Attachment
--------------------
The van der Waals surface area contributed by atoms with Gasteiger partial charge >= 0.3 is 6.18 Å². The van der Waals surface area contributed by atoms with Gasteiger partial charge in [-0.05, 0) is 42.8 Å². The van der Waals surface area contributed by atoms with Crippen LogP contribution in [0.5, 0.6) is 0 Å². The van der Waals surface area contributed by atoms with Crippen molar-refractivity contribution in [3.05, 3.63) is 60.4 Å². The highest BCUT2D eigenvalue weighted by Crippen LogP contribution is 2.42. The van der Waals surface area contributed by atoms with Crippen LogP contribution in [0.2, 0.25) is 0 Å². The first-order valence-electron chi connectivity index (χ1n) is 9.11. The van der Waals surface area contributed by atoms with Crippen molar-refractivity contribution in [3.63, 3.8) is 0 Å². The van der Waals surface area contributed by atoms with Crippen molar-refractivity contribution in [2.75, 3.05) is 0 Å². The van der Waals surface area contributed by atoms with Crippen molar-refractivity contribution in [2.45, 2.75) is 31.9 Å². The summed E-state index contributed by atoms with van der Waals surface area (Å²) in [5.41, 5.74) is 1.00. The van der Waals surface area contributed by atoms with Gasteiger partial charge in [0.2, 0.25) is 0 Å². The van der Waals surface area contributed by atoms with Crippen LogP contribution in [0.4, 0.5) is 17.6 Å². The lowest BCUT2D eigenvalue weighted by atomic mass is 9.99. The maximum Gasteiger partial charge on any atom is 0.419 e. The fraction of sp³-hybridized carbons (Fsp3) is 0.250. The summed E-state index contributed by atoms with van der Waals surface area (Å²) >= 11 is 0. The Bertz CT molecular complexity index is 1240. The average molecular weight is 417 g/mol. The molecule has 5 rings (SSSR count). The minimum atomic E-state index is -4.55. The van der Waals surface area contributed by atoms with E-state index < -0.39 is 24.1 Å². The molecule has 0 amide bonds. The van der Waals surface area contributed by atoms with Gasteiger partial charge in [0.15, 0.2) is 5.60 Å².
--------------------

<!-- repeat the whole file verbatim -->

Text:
The van der Waals surface area contributed by atoms with Gasteiger partial charge >= 0.3 is 6.18 Å². The van der Waals surface area contributed by atoms with Gasteiger partial charge in [-0.05, 0) is 42.8 Å². The van der Waals surface area contributed by atoms with Crippen LogP contribution in [0.5, 0.6) is 0 Å². The van der Waals surface area contributed by atoms with Crippen molar-refractivity contribution in [3.05, 3.63) is 60.4 Å². The highest BCUT2D eigenvalue weighted by Crippen LogP contribution is 2.42. The van der Waals surface area contributed by atoms with Crippen LogP contribution in [0.2, 0.25) is 0 Å². The first-order valence-electron chi connectivity index (χ1n) is 9.11. The van der Waals surface area contributed by atoms with Crippen molar-refractivity contribution in [3.63, 3.8) is 0 Å². The van der Waals surface area contributed by atoms with Crippen molar-refractivity contribution in [2.75, 3.05) is 0 Å². The van der Waals surface area contributed by atoms with Crippen molar-refractivity contribution in [2.45, 2.75) is 31.9 Å². The summed E-state index contributed by atoms with van der Waals surface area (Å²) in [5.41, 5.74) is 1.00. The van der Waals surface area contributed by atoms with Gasteiger partial charge in [0.2, 0.25) is 0 Å². The van der Waals surface area contributed by atoms with Crippen LogP contribution in [0.4, 0.5) is 17.6 Å². The lowest BCUT2D eigenvalue weighted by atomic mass is 9.99. The maximum Gasteiger partial charge on any atom is 0.419 e. The fraction of sp³-hybridized carbons (Fsp3) is 0.250. The summed E-state index contributed by atoms with van der Waals surface area (Å²) >= 11 is 0. The Bertz CT molecular complexity index is 1240. The average molecular weight is 417 g/mol. The molecule has 5 rings (SSSR count). The minimum atomic E-state index is -4.55. The van der Waals surface area contributed by atoms with E-state index < -0.39 is 24.1 Å². The molecule has 0 amide bonds. The van der Waals surface area contributed by atoms with Gasteiger partial charge in [0.15, 0.2) is 5.60 Å².